It’s sad that I only ever think of this blog during long holidays. I just went through some old blog posts written by my Mum and I from 2005-2007. The internet was so simple and wholesome back then, not fast-paced and cluttered like it is today. I aim to attempt to keep the art of long-form writing alive, in this modern age where short, flashy and snappy content tends to thrive. Right… from now on I aim to post at least once a week! Hopefully this statement will age well and I won’t end up becoming a clown.
I moved to Edinburgh, the capital of Scotland, more than two months ago. I live in a comfortable and cosy two-bedroom flat with another Malaysian Master’s student. I decided this within less than a month of living here, but Edinburgh is definitely my favourite city in the UK. It’s full of history and culture, and the city is so photogenic. There’s so much to do even during a pandemic – so many vast spaces and nature-based attractions. I can imagine living here long-term for years to come, if Allah wills. I think I’ve familiarized myself quite well with the city at this point! I used to think that this city was wonderful, but too cold. Now? As Elsa says, the cold never bothered me anyway.
Doing a Master’s is pretty intense, but I’m passionate about marketing so I am grateful for that! I’m happy for the few face-to-face classes I can get. My circle of friends now includes people in their early thirties and working professionals in various fields. I’m currently on winter break, so I’ve had plenty of time to relax lately Alhamdulillah. My cooking skills have also improved greatly and I was confident enough to give my chicken soup to a friend who was sick, instead of worrying that it would kill her. I’ve also watched two business-related K-dramas over the past month: Itaewon Class and Start-Up. Both have renewed my motivation to succeed in this field.
Yesterday, the 29th of December, was lovely. Definitely a day to remember. Sometime after midnight I realized it was snowing heavily. Subhanallah. It was snowing lightly a few hours before, but nothing to shout about. I woke my flatmate K up and we decided to go outside. I imagined that we’d spend only be 10-15 minutes at most outside our front door, but we spent more than an hour in the Meadows. And we weren’t the only ones either! We saw at least a few dozen people outside at 1AM (don’t worry, the Meadows is a VERY vast green space, the size of a few football fields). It was K’s first time experiencing snow, so she was super thrilled. Since it was in the dead of the night, we could even pose on the empty roads. We also built a small and humble and arguably creepy-looking snowman (“Susah rupanya nak buat snowman ni!” – K). We bumped into a Malaysian guy on a scooter – he said this is his third year in Edinburgh but this snow was the heaviest he’s ever seen.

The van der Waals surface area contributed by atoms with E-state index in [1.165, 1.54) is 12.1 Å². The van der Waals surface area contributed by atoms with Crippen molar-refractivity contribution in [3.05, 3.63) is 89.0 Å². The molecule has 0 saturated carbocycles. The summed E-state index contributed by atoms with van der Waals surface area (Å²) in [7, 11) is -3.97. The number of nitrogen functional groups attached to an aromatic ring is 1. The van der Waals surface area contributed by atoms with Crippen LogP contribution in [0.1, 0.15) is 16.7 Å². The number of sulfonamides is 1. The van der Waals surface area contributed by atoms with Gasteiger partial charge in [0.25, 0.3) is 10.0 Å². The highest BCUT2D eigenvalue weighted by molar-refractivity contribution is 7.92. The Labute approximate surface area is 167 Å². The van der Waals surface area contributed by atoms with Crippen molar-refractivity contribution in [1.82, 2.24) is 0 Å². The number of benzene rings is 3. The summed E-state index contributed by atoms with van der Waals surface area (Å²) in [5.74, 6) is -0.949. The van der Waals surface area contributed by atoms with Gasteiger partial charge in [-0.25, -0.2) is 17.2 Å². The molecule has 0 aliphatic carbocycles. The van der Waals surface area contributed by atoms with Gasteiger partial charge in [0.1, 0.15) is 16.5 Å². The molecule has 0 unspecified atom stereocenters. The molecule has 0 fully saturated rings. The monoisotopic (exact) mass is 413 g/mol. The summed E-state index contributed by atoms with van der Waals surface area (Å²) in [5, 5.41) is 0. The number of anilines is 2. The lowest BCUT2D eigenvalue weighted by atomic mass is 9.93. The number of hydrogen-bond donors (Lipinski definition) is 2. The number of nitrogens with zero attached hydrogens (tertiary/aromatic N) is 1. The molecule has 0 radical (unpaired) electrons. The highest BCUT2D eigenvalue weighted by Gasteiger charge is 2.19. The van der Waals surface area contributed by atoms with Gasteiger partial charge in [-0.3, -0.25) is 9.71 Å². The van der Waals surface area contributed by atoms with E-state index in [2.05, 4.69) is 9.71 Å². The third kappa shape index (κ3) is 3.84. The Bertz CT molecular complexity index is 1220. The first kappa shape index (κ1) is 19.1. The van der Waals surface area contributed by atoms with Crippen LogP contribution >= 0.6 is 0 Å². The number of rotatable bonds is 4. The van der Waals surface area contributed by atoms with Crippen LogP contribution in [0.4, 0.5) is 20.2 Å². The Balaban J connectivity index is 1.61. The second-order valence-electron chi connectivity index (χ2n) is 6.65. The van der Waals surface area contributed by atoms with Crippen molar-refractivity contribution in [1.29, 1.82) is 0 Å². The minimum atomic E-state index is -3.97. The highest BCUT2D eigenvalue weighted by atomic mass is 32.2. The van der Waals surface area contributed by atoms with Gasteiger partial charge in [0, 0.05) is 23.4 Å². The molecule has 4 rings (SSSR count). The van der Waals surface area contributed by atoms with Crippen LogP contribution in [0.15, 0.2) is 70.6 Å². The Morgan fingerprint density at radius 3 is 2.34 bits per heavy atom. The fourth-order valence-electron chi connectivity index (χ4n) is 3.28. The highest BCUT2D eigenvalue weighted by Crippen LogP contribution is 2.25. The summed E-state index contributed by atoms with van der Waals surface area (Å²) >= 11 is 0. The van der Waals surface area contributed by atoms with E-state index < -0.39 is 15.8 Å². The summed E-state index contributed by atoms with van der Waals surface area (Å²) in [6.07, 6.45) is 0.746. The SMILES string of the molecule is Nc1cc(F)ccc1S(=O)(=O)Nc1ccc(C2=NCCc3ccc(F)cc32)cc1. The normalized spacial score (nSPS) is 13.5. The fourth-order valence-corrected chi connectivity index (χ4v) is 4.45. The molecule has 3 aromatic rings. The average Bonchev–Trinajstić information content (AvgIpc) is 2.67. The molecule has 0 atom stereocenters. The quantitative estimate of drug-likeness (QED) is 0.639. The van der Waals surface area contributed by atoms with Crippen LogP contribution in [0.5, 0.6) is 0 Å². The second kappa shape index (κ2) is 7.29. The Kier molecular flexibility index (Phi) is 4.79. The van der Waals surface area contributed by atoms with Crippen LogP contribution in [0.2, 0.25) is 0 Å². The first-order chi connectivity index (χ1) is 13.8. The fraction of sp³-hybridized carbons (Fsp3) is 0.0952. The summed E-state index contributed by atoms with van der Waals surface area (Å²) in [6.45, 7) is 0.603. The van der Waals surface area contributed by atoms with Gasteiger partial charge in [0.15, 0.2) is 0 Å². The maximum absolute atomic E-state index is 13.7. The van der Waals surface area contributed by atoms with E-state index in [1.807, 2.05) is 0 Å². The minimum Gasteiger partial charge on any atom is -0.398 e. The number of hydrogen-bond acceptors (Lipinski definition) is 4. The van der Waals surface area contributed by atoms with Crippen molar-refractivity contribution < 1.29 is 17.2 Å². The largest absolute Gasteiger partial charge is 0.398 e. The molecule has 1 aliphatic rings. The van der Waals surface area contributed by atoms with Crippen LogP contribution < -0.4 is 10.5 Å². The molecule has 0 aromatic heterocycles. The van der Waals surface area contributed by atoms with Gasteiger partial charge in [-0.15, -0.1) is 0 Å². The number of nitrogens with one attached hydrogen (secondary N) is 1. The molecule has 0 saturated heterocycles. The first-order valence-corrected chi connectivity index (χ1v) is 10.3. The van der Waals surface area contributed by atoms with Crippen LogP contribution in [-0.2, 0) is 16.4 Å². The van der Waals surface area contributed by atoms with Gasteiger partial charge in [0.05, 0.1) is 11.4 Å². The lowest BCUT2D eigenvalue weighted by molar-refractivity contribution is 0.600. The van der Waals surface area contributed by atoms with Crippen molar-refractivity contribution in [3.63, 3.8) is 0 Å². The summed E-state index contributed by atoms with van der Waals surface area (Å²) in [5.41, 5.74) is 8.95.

I used to live in a very remote town in Japan called Urasa as a child, and the amount of snowfall there was absolutely insane. Snow would pile up to twice the height of cars. One year there were bear sightings in town because the snow on the mountains hadn’t melted yet even in April. I was shocked to find out how little the UK snows. The average Malaysian probably assumes it snows every day in winter in all four-season countries, thanks to movies and such.
Anyway, we went for a walk the next morning as well. The Meadows was covered in white, mediocre snowmen everywhere, children sledding, and the sky was blue. we also took pictures at Greyfriars Kirkyard and near Edinburgh Castle. K and I truly just embraced the moment, taking in how privileged we are to be able to live in this beautiful city and enjoy these stunning views.
I also got free homecooked nasi lemak TWICE in one day, thanks to good friends. Rezeki, Alhamdulillah. I also got to explore an unexpected hidden gem of Edinburgh: Craigmillar Castle Hill. It was absolutely gorgeous – at one point we could see the huge full moon on the left side of the hill and the sun setting on the right. You don’t always get to see the sunset in Edinburgh as the weather can be quite gloomy. But the weather was perfect on that day and the ground was covered with hard snow. I felt like I was in a coming-of-age movie, enjoying my youth.
This isn’t the usual winter break a normal international student in the UK would have. You can explore your own city any other weekend – long breaks are for far-off places! Ideally, I’d be in Iceland right now watching the Northern Lights. But I got to watch a projection of the Northern Lights from Edinburgh Zoo, and that was pretty cool as well. At this time of the year I usually go to DAISUKI, an annual winter camp by Platform Siswa Islam Malaysia UK (PRISM), but this year I joined the online one instead.
I am consciously trying to stop myself from thinking “Oh God, at this time last year I was having so much fun or doing something cool or traveling in a certain city”, or “Ugh, I can’t wait until all of this is over then we can do this or that again and be happy”.
Instead I try to ask myself, “How can I make the present – the current time I am living in – count as well? How can I have a good time despite not being in regular circumstances?”. Over-romanticizing the past and the future is toxic when you don’t make the most of your present. So as my flatmate says… live in the present!
Plus, it’s absolutely petty to whine about small things when other people have lost their full-time jobs or their loved ones. It’s been a different year indeed, but Alhamdulillah for every blessing.
“The present moment is a gift, too. In winter, I’ll miss the green of summer. In the summer, I’ll miss the white snow. I’ve made up my mind to stop filling my days with regrets.” — Han Ji-Pyeong (Start-Up)